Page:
ELIZABETHTOWN — The Bladen County Sheriff’s Office has developed a new partnership with Bladen County Schools to provide random safety checks at all of the county’s schools.
Bladen County Sheriff’s Jim McVicker said all of his deputies and the command staff — himself included — are being encouraged to stop at a school, walk in, speak to the students, speak to the staff and faculty. In addition, the officers are encouraged to have lunch with the students when their schedule permits.
“It allows the students and faculty to know who the deputies are,” said McVicker.
He added that, should the school have an incident that would require a law enforcement response, the staff and students will feel comfortable with the deputies.
Chief Deputy Larry Guyton said all of the deputies are becoming familiar with the layout of all 13 schools.
“If we have to go into a situation (at any of the schools), they know the layout. If we need to search a building or have an emergency, we can do it a whole lot quicker,” said Guyton.
Guyton said, for example, when he visits with East Bladen High, he enjoys finding a place where he is visible. Guyton said sometimes he will drive around and park in the parking lot where he said folks will approach him to talk.
“Investigator Morgan Johnson has been doing this for a while,” said McVicker of visiting the schools.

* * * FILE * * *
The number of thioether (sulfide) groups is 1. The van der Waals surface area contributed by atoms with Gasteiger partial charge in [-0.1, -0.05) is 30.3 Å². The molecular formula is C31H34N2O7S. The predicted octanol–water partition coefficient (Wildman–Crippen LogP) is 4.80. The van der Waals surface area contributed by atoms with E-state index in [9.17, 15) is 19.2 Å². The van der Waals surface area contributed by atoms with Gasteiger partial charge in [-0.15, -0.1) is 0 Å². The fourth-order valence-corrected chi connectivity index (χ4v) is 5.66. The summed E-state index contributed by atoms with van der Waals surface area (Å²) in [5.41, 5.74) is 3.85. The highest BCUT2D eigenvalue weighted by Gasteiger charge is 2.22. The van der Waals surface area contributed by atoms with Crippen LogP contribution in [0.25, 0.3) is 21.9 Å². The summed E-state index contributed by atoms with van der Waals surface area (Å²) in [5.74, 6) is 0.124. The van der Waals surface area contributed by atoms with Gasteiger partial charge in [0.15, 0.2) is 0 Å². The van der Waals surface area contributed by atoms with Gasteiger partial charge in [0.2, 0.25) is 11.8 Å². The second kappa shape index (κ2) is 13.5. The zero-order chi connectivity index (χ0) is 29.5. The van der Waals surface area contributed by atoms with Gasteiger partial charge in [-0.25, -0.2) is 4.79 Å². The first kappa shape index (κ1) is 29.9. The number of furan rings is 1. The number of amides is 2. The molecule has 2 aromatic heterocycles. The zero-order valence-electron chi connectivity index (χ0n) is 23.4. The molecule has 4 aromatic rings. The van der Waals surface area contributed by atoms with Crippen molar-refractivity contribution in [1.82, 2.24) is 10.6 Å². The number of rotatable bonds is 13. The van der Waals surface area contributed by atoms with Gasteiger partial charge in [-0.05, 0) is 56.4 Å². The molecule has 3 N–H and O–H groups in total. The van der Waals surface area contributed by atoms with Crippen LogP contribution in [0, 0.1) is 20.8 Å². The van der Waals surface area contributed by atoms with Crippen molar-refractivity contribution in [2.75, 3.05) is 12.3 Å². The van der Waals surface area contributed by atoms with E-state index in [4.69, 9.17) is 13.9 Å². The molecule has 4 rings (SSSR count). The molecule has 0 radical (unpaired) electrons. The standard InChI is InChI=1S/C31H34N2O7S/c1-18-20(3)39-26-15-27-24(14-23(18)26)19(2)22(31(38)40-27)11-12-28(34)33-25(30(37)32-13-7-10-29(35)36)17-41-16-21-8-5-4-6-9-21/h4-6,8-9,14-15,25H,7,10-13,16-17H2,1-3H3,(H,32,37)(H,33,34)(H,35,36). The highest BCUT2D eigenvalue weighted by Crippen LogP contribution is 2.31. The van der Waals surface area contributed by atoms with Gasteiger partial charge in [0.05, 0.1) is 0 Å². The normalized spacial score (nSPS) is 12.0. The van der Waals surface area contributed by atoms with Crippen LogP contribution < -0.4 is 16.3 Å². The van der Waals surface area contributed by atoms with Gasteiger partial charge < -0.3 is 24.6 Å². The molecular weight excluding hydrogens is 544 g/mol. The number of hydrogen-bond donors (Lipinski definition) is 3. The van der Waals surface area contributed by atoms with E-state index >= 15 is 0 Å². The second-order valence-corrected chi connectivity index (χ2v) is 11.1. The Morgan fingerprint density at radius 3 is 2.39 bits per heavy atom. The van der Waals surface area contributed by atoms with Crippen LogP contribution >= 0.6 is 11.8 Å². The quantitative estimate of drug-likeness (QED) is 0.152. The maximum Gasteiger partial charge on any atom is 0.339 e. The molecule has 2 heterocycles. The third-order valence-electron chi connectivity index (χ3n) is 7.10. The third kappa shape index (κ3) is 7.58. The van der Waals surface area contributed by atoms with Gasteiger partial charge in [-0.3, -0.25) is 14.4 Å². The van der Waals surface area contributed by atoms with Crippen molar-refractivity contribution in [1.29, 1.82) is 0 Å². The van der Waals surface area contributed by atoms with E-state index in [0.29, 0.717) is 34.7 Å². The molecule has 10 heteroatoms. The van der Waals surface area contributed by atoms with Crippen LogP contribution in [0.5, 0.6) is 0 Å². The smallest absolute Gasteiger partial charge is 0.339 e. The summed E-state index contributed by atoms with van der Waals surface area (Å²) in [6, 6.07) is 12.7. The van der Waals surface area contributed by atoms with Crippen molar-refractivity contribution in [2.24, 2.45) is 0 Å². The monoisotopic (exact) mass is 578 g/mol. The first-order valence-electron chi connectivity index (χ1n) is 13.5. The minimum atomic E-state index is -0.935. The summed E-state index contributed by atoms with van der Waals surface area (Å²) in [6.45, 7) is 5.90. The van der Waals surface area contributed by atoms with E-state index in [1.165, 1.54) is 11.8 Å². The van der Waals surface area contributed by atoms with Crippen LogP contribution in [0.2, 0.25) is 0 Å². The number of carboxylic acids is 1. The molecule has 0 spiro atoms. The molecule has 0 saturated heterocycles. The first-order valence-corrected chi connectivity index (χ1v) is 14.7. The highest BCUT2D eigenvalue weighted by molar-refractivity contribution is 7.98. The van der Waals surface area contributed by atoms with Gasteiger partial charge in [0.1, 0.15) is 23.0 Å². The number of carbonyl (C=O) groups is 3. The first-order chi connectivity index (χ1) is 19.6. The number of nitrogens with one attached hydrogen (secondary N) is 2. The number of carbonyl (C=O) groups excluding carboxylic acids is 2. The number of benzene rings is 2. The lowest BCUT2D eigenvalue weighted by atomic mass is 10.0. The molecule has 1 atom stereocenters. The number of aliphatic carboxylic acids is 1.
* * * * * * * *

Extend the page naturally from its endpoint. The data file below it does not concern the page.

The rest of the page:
Since the deputies began visiting the schools, McVicker said he has received positive feedback from the students and principals. He said Dublin Primary School Principal Haley Cheshire sent a letter to the Sheriff’s Office recently praising the school resource officer assigned to that school for his professionalism.
McVicker said that he and several deputies also attended the recent “See You At the Pole” events at several of Bladen County’s Schools.
Guyton said the idea was McVicker’s idea. Guyton said there have been so many school shootings lately and the safety of Bladen County’s students is very important. Guyton also said that the last few months, the image of law enforcement has not been very positive.
“We’re trying to have a presence in the schools so that the setting (in which a student interacts with a deputy) is not violent, traumatic, etc.,” said Guyton.
“The deputies seem to love it,” said McVicker.
Guyton said because of the things that are occurring in the schools, the Sheriff’s Office is also getting requests to perform training with staff at the courthouse, in the hospital, and businesses.
Erin Smith can be reached by calling 910-862-4163.